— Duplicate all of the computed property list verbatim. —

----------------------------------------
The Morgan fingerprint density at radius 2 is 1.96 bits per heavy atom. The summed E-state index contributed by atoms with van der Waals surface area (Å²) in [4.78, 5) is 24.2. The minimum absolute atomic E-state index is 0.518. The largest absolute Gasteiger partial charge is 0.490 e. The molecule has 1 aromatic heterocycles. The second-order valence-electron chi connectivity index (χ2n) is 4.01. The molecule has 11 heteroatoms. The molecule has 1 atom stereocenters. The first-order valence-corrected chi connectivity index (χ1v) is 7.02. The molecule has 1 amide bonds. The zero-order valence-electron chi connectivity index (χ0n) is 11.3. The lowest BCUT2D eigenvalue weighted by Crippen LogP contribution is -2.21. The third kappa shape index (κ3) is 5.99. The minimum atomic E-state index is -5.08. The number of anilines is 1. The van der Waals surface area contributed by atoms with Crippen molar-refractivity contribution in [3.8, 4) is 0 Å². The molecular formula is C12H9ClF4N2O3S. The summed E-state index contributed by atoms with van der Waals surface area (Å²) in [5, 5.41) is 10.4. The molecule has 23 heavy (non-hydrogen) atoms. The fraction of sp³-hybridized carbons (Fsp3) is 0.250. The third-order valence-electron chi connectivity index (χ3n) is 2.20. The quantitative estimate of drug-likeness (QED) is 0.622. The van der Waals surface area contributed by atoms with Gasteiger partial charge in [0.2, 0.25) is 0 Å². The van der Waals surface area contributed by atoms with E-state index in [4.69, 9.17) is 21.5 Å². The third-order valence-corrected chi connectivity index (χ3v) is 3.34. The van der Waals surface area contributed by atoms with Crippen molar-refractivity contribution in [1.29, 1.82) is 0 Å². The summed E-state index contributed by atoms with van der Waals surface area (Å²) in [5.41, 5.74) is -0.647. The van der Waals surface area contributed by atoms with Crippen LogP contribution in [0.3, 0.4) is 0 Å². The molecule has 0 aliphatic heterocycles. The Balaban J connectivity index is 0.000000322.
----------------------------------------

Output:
The Morgan fingerprint density at radius 2 is 1.96 bits per heavy atom. The summed E-state index contributed by atoms with van der Waals surface area (Å²) in [4.78, 5) is 24.2. The minimum absolute atomic E-state index is 0.518. The largest absolute Gasteiger partial charge is 0.490 e. The molecule has 1 aromatic heterocycles. The second-order valence-electron chi connectivity index (χ2n) is 4.01. The molecule has 11 heteroatoms. The molecule has 1 atom stereocenters. The first-order valence-corrected chi connectivity index (χ1v) is 7.02. The molecule has 1 amide bonds. The zero-order valence-electron chi connectivity index (χ0n) is 11.3. The lowest BCUT2D eigenvalue weighted by Crippen LogP contribution is -2.21. The third kappa shape index (κ3) is 5.99. The minimum atomic E-state index is -5.08. The number of anilines is 1. The van der Waals surface area contributed by atoms with Crippen molar-refractivity contribution in [3.8, 4) is 0 Å². The molecular formula is C12H9ClF4N2O3S. The summed E-state index contributed by atoms with van der Waals surface area (Å²) in [5, 5.41) is 10.4. The molecule has 23 heavy (non-hydrogen) atoms. The fraction of sp³-hybridized carbons (Fsp3) is 0.250. The third-order valence-electron chi connectivity index (χ3n) is 2.20. The quantitative estimate of drug-likeness (QED) is 0.622. The van der Waals surface area contributed by atoms with Gasteiger partial charge in [0.2, 0.25) is 0 Å². The van der Waals surface area contributed by atoms with E-state index in [4.69, 9.17) is 21.5 Å². The third-order valence-corrected chi connectivity index (χ3v) is 3.34. The van der Waals surface area contributed by atoms with Crippen molar-refractivity contribution in [1.29, 1.82) is 0 Å². The summed E-state index contributed by atoms with van der Waals surface area (Å²) in [5.41, 5.74) is -0.647. The van der Waals surface area contributed by atoms with Crippen LogP contribution in [0.3, 0.4) is 0 Å². The molecule has 0 aliphatic heterocycles. The Balaban J connectivity index is 0.000000322.